Yes! Yes! Yes! Next level at long last!

One of the great attractions to living in the mountains is that you have Nature on your doorstep. Step outside and you are there. The years go by and you are drawn more and more in tune with Nature and eventually there is no turning back – there is no way to accept urban existence or the rat race again.
After many years of living in a shoe box in Val d’Isère ski station at 1850m altitude I finally saw sense and moved down the Tarantaise valley to the much more hospitable environment of Aime. Basically even snakes don’t seem to survive up in Val – the climate is too rude. There are some bone eating vultures there and other animals living on the edge. Originally Val was a place where criminals were sent as an option between “jail” or “the good life”. Now the criminals own and run the place.
In Aime the climate for 7 months of the year is perfect – not too hot and not cold. The other five months is winter and it’s like someone one day just switches on a giant fridge – and leaves it running. Of course, that’s what makes a perfect winter season too for all the world class ski resorts in the area.
The great thing in Aime is that you step out of the door and can choose a different path into the wilderness in any direction you please. For road cycling it’s also ideal because the minor roads linking the villages are very quiet. My favourite workout starts at the doorstep and climbs directly to Granier, 550m higher directly to the North. It’s a route best done earlier in the day to guarantee the sun. Later workouts catch the sun on the opposite side of the valley climbing directly to La Plagne – also from the doorstep.
Usually I integrate the Granier climb into a longer overall workout through the Tarantaise valley – but the climb is an inviting challenge to measure your progress against. 5 years ago, unfit and unmotivated after a winter of ski teaching, I started climbing to Granier on my mountain bike and remember the first attempt took 1hr 10minutes and gave me a sore bum. Gradually this time was whittled down over a few years to around 43 minutes. Eventually, last year when I resurrected my steel framed road bike this time was reduced to 35:09 minutes and there it stubbornly remained until this week.
After last summer season it became a long term personal objective to break the 30 minutes barrier for this climb. That’s a big difference however and it was no great surprise really to discover this year that I couldn’t even match the 35:09 time and the closest I could get was 35:15. Part of the motivation to invest in a modern carbon framed bike – a Canyon “Ultimate CF SLX 9.0 SL” (really excellent bike – ) was to gear up to the challenge of getting up to this next level of performance.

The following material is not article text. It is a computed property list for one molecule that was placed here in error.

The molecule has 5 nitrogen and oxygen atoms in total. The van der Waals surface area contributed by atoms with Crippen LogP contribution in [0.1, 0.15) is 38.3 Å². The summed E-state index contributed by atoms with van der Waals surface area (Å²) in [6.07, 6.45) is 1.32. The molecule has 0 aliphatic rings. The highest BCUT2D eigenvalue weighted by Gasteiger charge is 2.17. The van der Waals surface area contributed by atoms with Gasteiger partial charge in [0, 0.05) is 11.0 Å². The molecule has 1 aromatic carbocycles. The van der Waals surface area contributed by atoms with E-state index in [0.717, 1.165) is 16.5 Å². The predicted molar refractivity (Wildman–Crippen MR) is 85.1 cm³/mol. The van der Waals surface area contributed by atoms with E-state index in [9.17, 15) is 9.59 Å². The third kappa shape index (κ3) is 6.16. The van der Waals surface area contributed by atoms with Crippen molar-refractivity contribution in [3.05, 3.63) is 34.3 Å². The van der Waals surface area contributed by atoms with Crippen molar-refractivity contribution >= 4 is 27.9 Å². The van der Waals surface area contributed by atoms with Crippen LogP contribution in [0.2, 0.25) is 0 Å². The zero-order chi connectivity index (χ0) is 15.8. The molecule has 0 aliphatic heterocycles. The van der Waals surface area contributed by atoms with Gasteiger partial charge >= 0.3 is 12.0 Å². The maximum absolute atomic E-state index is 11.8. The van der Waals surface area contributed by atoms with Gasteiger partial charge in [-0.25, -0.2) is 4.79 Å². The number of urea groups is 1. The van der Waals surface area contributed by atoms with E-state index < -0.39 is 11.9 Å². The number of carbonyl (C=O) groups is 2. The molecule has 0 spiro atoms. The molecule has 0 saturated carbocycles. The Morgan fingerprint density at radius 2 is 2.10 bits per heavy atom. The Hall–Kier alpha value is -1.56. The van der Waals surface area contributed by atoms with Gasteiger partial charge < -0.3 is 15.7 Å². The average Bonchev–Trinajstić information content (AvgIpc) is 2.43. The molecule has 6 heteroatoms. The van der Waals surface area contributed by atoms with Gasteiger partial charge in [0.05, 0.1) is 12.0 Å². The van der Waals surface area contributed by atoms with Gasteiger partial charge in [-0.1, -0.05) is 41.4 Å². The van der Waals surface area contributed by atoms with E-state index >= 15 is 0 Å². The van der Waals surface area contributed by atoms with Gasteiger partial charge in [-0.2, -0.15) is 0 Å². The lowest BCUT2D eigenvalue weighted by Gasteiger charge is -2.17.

Saturday’s climb up to la Plagne had been a breakthrough in understanding pedalling technique – as I reported here the following day, so on Sunday it was tempting to try it out on the Granier route. Sticking to nasal breathing added to the challenge, but with a great sense of satisfaction the clock registered 34:11 at the top. At long last progress was being made. It was with more a sense of relief rather than accomplishment that I completed the rest of the route that day. The trouble was however that 34 minutes was not a ground breaking improvement if the 30 minute target was to be reached. If anything this seemed to show the 30 minute barrier to be well out of reach.
Monday was a rest and recovery day and Tuesday started with heavy rain, plunging barometer and a very bad weather forecast so cycling seemed off the menu for the day. Late in the afternoon there was an unexpected break in the clouds and a surprisingly rapid drying out of the roads so this gave a perfect window to get another ride in. Curiosity had managed to get the better of me however and I decided to really attack the Granier climb – without a warm up and with no breathing constraints – but using the newly found pedalling technique. It was nothing short of amazing to arrive at the top of the climb with a time of 30:55 demolishing the previous personal best only established two days earlier. In one great swoop the doubts have gone and the 30 minute target is well in sight. Silly as it might seem for such a trivial thing – it felt like a major breakthrough – suddenly being propelled up to another level. When you have been fighting like mad to improve physically for years with countless hours of effort, you don’t really expect this sort of thing to happen. Needless to say this called for a quiet celebration – so I couldn’t resist taking Christiane out for a meal in town later on – but not until I’d pushed her out the door for a 10km run first.
The two graphs are from Sunday’s and Tuesday’s rides. The legs were not as fresh on Sunday so it’s not possible to make a perfect comparison. The nasal breathing on the first one though does appear to limit performance. Unrestricted breathing seems to raise the heart rate a complete training zone – and the speed goes up too. The graphs show the same for the second climb at Macot when the body was warmed up – so it doesn’t appear to be a warming up issue. Rather than conclude that nasal breathing is not ideal for intense effort level performance it’s probably fairer to conclude that I’m still not very well adapted to nasal breathing. For the moment however it seems best to compromise and use nasal breathing for all sub maximal efforts and to breathe through the mouth for short very intense efforts lasting under an hour.

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